Movies - TV
Every Law & Order Series, Ranked From Worst To Best
By SCOTT THOMAS
7. Trial By Jury
While stretching out a trial for a full episode is a worthy idea, “Law & Order: Trial by Jury” misses the mark by imitating its predecessor too heavily while supposedly striving for originality. Plus, due to Jerry Orbach’s battle with cancer, the show had to scale back the role of detective Lennie Briscoe, effectively losing the center of the team and the heart of the show.
6. True Crime
“Law & Order: True Crime” isn’t a bad show, but it only shines when Edie Falco is on screen as defense attorney Leslie Abramson — a role for which she later earned an Emmy nomination. The show fluctuates between hyper-specificity and broad strokes, between soap opera drama and prestige TV, and ultimately tries too many things that just don't work.
5. Los Angeles
“Law & Order: Los Angeles” premiered just as the original show was shuttered, and while the show was much hyped, sadly it was stale from the jump. The main team lacked chemistry, and larger stars were relegated to smaller roles. As the show went on, it started improving, and had it reached a second season, it could have become an institution like the original.
4. Organized Crime
The lofty ambition of “Law & Order: Organized Crime” — to merge the procedural world with action-packed drama — is admirable, but the show’s real draw is and always will be Christopher Meloni. Shifting Season 2’s focus to Meloni’s Elliot Stabler has made the show better by telling the story through the lens of an actor and character audiences love.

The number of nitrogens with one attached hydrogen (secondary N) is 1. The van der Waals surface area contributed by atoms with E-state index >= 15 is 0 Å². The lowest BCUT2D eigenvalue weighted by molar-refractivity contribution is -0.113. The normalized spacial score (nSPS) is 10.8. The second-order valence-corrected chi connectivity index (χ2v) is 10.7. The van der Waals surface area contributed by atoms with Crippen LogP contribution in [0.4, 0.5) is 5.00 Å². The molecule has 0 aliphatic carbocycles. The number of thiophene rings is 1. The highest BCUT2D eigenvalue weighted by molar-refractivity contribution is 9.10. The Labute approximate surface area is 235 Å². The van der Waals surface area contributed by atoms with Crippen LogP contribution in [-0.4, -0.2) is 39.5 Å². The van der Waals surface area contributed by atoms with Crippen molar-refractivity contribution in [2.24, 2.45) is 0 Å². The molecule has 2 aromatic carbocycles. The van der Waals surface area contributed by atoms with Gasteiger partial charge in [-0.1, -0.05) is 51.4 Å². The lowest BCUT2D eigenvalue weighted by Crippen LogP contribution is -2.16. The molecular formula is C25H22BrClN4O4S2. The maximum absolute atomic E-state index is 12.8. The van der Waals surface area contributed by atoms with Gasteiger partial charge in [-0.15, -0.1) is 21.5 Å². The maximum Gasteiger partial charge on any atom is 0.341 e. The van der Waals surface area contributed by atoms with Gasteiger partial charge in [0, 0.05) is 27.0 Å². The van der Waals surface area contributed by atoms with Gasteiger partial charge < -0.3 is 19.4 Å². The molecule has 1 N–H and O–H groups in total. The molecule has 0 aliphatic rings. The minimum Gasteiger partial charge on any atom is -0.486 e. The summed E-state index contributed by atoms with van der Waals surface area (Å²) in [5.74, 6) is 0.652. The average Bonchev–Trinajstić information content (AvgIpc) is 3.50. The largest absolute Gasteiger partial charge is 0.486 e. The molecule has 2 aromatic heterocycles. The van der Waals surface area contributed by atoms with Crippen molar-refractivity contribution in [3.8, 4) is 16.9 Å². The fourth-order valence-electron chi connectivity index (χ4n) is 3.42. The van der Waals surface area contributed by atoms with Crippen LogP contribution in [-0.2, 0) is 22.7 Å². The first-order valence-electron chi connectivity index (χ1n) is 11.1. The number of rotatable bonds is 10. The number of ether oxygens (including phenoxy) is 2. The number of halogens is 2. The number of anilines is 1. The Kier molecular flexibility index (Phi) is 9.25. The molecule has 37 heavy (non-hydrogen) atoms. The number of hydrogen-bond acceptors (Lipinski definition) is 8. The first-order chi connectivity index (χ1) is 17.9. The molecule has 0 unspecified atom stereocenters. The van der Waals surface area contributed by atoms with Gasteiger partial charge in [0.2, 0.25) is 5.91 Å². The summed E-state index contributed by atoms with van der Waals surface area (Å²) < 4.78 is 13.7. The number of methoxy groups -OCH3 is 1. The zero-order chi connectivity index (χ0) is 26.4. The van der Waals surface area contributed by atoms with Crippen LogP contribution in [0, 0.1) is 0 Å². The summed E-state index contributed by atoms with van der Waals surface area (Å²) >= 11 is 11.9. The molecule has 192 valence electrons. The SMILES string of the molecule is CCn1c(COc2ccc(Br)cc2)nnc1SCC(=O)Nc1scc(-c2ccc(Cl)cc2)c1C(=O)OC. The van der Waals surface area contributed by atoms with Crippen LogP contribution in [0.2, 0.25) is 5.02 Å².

3. Criminal Intent
The “Law & Order” franchise makes stars, and the star of stars has to be Vincent D’Onofrio, whose iconic performance as the Sherlock-like lead detective Robert Goren was the beating heart of Criminal Intent. Goren’s bruised psyche was the program’s primary draw, turning the series into a more complicated comfort watch than the original.
2. Law & Order
With its narrow, rock-solid boundaries and lack of any kind of deviation, the long-lasting popularity of “Law & Order” is truly remarkable. It is in its methodical week-in-week-out toil and luminous rigidity that the genius of this show is born; “Law & Order” presents something so common with its reliable assemblage of characters that it becomes brilliant.
1. SVU
With SVU, the student becomes the master, and while it holds strong to the rigid framing of “Law & Order”, it makes room for long-form stories. The show has featured many multiple-episode storylines from an “Organized Crime” crossover, to plots inspired by real-world events, while delivering iconic characters and bringing difficult conversations to the mainstream.